A snakehead fish is caught with a fake bait
Getty Images, Muhammad Ansari

Second Snake-Like Predatory Fish Found in Missouri Waters

Another invasive snakehead fish has been discovered in Missouri, sounding alarms for wildlife officials.

The "frankenfish" is an aggressive invasive fish species with a snake-like head that can jump out of the water and wiggle across land to new waterways. Not only can they breathe in both air and water, but snakeheads can also survive on land for up to four days, provided they are still wet. They can even migrate up to 400 meters (approximately a quarter of a mile) on wet land to other bodies of water by wriggling with their bodies and fins.

Missouri officials say they don't know yet what impact the invasive slitherers have on native fish populations. But we do know that as adults, snakeheads can be insatiable predators, so becoming established in our ecosystems could seriously disrupt the native food chain—and the species you like to fish.

The Latest Sighting

The snakehead was caught last month in a drainage pool at Duck Creek Conservation Area as state workers were catching bait for a youth jug-fishing clinic. This is the second snakehead fish discovered in Missouri; the first was located four years ago, the St. Louis Post-Dispatch reported. The first came from within the St. Francis River levee system in Dunklin County. This second fish was located in the same watershed as the first, about 70 miles north via the river.

"This fish has a wide temperature tolerance, can spawn multiple times in one year, and can survive in low-oxygenated waters by breathing air," said Dave Knuth, a fisheries management biologist with the Missouri Department of Conservation. "The impacts of this species on native fish populations are still to be determined, and it's something we will have to follow over time."

After workers discovered the snakehead in the Duck Creek Conservation Area, wildlife officials launched a search to locate any other potential snakehead lurking there. The officials said they spent two days looking for additional northern snakeheads in the 6,318-acre conservation area and neighboring 21,582-acre Mingo National Wildlife Refuge. No others were found, but it is likely that some do exist there.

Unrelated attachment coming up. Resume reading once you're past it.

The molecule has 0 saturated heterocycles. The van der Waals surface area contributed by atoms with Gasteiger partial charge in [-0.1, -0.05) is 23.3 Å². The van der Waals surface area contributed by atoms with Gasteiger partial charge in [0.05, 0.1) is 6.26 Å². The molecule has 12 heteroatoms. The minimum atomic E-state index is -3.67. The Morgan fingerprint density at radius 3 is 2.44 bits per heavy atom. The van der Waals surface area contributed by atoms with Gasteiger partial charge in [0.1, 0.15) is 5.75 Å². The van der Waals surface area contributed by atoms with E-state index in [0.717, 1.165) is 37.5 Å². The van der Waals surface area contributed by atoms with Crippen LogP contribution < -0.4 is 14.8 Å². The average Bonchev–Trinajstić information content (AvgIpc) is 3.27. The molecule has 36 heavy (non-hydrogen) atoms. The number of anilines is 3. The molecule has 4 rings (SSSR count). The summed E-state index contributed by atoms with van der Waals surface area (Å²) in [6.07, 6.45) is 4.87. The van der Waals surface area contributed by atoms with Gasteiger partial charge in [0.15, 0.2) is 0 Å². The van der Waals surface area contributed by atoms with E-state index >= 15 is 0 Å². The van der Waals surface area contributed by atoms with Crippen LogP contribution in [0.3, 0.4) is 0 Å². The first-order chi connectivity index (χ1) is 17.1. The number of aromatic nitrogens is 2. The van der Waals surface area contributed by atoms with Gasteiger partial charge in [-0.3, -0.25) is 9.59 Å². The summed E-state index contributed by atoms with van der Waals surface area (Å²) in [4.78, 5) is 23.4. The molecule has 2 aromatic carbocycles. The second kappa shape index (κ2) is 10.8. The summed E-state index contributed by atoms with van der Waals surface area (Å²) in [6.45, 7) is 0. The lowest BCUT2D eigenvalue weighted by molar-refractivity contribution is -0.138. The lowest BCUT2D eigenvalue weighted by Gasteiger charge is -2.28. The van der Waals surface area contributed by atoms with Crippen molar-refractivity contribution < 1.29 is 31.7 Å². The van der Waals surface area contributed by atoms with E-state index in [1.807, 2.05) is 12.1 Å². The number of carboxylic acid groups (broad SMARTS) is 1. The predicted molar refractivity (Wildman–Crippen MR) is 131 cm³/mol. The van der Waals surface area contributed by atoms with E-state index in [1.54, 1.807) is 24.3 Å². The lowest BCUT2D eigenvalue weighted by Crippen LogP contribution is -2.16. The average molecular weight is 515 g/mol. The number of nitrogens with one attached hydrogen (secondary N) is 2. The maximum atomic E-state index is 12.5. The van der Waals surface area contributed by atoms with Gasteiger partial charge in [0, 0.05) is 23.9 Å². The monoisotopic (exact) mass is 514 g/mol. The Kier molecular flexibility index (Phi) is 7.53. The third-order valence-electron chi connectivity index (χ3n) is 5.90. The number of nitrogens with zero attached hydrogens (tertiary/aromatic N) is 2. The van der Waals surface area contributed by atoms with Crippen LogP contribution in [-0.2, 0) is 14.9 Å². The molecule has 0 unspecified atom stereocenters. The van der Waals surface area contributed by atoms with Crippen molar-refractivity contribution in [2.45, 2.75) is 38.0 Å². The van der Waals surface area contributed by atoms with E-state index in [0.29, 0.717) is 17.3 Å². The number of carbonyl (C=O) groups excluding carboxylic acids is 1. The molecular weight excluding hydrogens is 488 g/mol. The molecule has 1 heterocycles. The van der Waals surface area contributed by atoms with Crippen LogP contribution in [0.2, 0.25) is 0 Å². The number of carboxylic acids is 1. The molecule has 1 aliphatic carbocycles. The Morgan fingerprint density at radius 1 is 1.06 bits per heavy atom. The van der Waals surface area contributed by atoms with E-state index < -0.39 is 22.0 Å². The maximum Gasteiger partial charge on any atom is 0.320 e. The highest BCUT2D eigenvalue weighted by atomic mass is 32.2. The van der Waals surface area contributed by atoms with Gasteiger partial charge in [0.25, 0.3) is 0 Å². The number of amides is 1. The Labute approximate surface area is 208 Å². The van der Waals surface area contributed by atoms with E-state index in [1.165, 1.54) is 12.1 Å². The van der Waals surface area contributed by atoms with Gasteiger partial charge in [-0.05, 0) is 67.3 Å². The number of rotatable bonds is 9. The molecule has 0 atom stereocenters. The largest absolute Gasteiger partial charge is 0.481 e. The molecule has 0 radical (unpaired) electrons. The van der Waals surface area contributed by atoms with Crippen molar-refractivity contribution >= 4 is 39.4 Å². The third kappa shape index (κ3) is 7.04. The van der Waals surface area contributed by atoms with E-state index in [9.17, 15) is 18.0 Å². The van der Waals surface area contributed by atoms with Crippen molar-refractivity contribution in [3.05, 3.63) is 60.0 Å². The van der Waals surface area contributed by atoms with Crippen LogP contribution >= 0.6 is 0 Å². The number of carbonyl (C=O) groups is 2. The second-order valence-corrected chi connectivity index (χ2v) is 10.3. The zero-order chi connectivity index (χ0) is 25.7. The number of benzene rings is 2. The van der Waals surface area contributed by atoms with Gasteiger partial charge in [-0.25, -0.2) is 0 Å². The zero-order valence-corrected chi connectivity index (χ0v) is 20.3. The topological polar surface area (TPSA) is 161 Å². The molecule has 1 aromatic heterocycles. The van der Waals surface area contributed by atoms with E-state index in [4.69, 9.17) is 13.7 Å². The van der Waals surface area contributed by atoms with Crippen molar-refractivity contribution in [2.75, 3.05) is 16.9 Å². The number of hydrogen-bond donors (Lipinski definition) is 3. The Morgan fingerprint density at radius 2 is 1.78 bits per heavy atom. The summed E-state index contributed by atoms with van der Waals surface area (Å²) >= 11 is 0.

Why Snakeheads Are a Problem

The snakehead is a top predatory fish that can cause substantial ecological damage because, in many areas to which they are not native, the absence of natural enemies gives them apex predator status over all native fish.

They reproduce rapidly, too. Each spawning-age female can release up to 15,000 eggs at once, and snakeheads can mate as often as five times a year once they reach maturity. This means that in just two years, a single female can release up to 150,000 eggs. Unlike other species, snakeheads often stay near their young well after each enormous hatch. That means more of them grow to adulthood to repeat the breeding cycle.

Snakeheads have been making a slow creep across the country. While somewhat reviled in the United States, the fish is considered a nutritious and flavorful food source in many parts of the world. It is a very common base for many Asian dishes.

The federal government banned the import and interstate transport of live northern snakeheads in 2002. Even so, populations in some parts of the country are firmly established, including the epicenter in Maryland's Chesapeake Bay.

What To Do If You See a Snakehead

The Missouri Department of Conservation recommends killing a snakehead by severing the head or gutting it, and reporting any sightings to the Southeast Regional Office. Officials have also requested that anglers not release the fish or throw it on the bank, as it could migrate back to the water or to a new water body.

READ MORE: 3 Lesser-Known Invasive Species You Can Start Worrying About